Explanation of sterility in txty male mice

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Abstract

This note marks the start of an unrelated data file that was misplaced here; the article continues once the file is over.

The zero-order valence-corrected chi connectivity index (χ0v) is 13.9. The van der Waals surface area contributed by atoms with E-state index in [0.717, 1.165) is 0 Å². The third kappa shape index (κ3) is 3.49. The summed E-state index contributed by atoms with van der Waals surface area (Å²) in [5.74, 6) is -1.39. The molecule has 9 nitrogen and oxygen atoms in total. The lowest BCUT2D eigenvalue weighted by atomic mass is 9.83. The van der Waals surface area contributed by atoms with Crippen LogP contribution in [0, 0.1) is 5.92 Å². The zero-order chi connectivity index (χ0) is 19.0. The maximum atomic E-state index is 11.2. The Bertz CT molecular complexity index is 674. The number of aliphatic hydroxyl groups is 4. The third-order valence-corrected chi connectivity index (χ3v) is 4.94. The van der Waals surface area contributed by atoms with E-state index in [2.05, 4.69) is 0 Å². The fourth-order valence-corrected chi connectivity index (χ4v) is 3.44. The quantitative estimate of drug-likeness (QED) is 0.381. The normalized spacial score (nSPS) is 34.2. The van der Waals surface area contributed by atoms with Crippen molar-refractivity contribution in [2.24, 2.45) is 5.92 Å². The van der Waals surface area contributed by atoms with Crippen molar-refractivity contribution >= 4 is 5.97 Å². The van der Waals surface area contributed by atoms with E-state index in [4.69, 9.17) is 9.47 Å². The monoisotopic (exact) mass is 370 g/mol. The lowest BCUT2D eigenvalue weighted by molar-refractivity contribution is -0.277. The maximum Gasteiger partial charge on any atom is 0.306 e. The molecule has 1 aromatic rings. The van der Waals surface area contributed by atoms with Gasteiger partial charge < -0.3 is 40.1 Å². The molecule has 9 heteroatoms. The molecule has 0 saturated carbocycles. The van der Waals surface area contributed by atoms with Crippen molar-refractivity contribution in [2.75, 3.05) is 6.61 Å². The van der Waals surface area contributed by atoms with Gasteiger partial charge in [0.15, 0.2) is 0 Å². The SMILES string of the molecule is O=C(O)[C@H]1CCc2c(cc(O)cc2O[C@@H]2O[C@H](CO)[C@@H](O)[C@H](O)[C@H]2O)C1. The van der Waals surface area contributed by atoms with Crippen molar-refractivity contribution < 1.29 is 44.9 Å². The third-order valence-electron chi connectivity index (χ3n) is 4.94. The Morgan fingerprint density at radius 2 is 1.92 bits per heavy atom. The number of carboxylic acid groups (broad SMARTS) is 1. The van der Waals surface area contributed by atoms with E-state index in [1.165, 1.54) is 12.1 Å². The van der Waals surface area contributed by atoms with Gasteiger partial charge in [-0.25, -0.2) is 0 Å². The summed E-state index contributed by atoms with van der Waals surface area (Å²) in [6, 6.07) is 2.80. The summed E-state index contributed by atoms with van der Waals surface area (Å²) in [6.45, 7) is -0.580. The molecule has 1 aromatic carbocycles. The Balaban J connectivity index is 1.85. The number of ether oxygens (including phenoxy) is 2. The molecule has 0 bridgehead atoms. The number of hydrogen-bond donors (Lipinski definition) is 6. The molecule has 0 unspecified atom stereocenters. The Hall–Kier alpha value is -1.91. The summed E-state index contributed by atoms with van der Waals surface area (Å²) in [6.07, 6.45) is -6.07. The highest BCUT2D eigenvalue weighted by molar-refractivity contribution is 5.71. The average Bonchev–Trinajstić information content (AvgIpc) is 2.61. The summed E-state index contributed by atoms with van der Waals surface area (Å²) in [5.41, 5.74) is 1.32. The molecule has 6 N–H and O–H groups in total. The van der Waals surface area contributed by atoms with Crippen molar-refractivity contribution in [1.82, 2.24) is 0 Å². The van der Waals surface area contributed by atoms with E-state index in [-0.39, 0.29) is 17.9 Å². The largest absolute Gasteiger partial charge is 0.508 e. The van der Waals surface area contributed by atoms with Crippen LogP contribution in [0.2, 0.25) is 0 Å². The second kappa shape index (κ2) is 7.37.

The lethal ‘t alleles’ of the T complex on mouse chromosome 17 (refs 1, 2) have been assigned to six complementation groups (the definitive classes being t0 , t9 , t12 , tw1 , tw5 , tw73), each causing embryonic death at a particular stage. Intercomplementation heterozygotes (txty) show ‘partial’ complementation, so that only some tyty offspring survive3,4. These survivors appear morphologically normal; indeed the females, being fertile, seem entirely normal. The txty males, however, are sterile. Among the reasons given for this sterility in some txty males are low motility of the txty spermatozoa5, and an inability to effect fertilization either in vitro or in vivo even when already present at the site of fertilization6,7. Spermatozoa from sterile txty males were reported to be apparently present in ‘normal’ numbers in the uterus, although actual ejaculate numbers have not been quoted for these, or indeed for normal fertile males5–8. In the human, typical ejaculate counts of less than 20 × 106 spermatozoa, where the normal ejaculate contains 100–250 × 106, are judged to indicate clinical sterility9. The comparison of numbers of spermatozoa10 ejaculated into the female tract by sterile t6tw5 , t6tw32 and tw5tw32 (all ‘strong’ mutations2) and control mice clearly shows an even greater oligozoospermia (about 100 times less than controls) occurring in the txty males.

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